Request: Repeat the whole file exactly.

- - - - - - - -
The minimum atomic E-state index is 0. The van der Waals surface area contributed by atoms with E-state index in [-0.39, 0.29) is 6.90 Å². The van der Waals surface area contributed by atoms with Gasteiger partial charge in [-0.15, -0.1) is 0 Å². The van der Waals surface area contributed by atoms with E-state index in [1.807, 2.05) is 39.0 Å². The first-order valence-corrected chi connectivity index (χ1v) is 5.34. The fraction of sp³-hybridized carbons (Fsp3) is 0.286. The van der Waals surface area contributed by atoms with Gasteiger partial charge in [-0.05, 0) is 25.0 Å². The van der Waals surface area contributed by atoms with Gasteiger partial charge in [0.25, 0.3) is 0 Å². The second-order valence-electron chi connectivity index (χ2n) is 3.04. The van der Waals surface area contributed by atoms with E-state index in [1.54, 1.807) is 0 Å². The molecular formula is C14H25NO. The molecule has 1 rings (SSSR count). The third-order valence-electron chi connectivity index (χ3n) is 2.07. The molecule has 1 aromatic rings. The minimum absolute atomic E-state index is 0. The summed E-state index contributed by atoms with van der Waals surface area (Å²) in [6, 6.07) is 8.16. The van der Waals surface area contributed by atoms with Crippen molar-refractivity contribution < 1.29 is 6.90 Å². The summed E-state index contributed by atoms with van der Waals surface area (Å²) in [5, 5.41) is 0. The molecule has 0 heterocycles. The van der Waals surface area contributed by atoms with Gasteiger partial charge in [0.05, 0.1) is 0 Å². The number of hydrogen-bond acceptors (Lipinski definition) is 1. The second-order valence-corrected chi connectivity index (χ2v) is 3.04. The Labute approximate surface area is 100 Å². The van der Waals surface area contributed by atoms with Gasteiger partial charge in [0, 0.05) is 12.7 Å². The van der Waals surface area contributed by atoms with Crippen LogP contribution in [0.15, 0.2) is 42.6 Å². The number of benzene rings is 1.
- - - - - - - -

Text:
The minimum atomic E-state index is 0. The van der Waals surface area contributed by atoms with E-state index in [-0.39, 0.29) is 6.90 Å². The van der Waals surface area contributed by atoms with Gasteiger partial charge in [-0.15, -0.1) is 0 Å². The van der Waals surface area contributed by atoms with E-state index in [1.807, 2.05) is 39.0 Å². The first-order valence-corrected chi connectivity index (χ1v) is 5.34. The fraction of sp³-hybridized carbons (Fsp3) is 0.286. The van der Waals surface area contributed by atoms with Gasteiger partial charge in [-0.05, 0) is 25.0 Å². The van der Waals surface area contributed by atoms with Gasteiger partial charge in [0.25, 0.3) is 0 Å². The second-order valence-electron chi connectivity index (χ2n) is 3.04. The van der Waals surface area contributed by atoms with E-state index in [1.54, 1.807) is 0 Å². The molecular formula is C14H25NO. The molecule has 1 rings (SSSR count). The third-order valence-electron chi connectivity index (χ3n) is 2.07. The molecule has 1 aromatic rings. The minimum absolute atomic E-state index is 0. The summed E-state index contributed by atoms with van der Waals surface area (Å²) in [6, 6.07) is 8.16. The van der Waals surface area contributed by atoms with Crippen molar-refractivity contribution < 1.29 is 6.90 Å². The summed E-state index contributed by atoms with van der Waals surface area (Å²) in [5, 5.41) is 0. The molecule has 0 heterocycles. The van der Waals surface area contributed by atoms with Gasteiger partial charge in [0.05, 0.1) is 0 Å². The number of hydrogen-bond acceptors (Lipinski definition) is 1. The second-order valence-corrected chi connectivity index (χ2v) is 3.04. The Labute approximate surface area is 100 Å². The van der Waals surface area contributed by atoms with Gasteiger partial charge in [0, 0.05) is 12.7 Å². The van der Waals surface area contributed by atoms with Crippen LogP contribution in [0.15, 0.2) is 42.6 Å². The number of benzene rings is 1.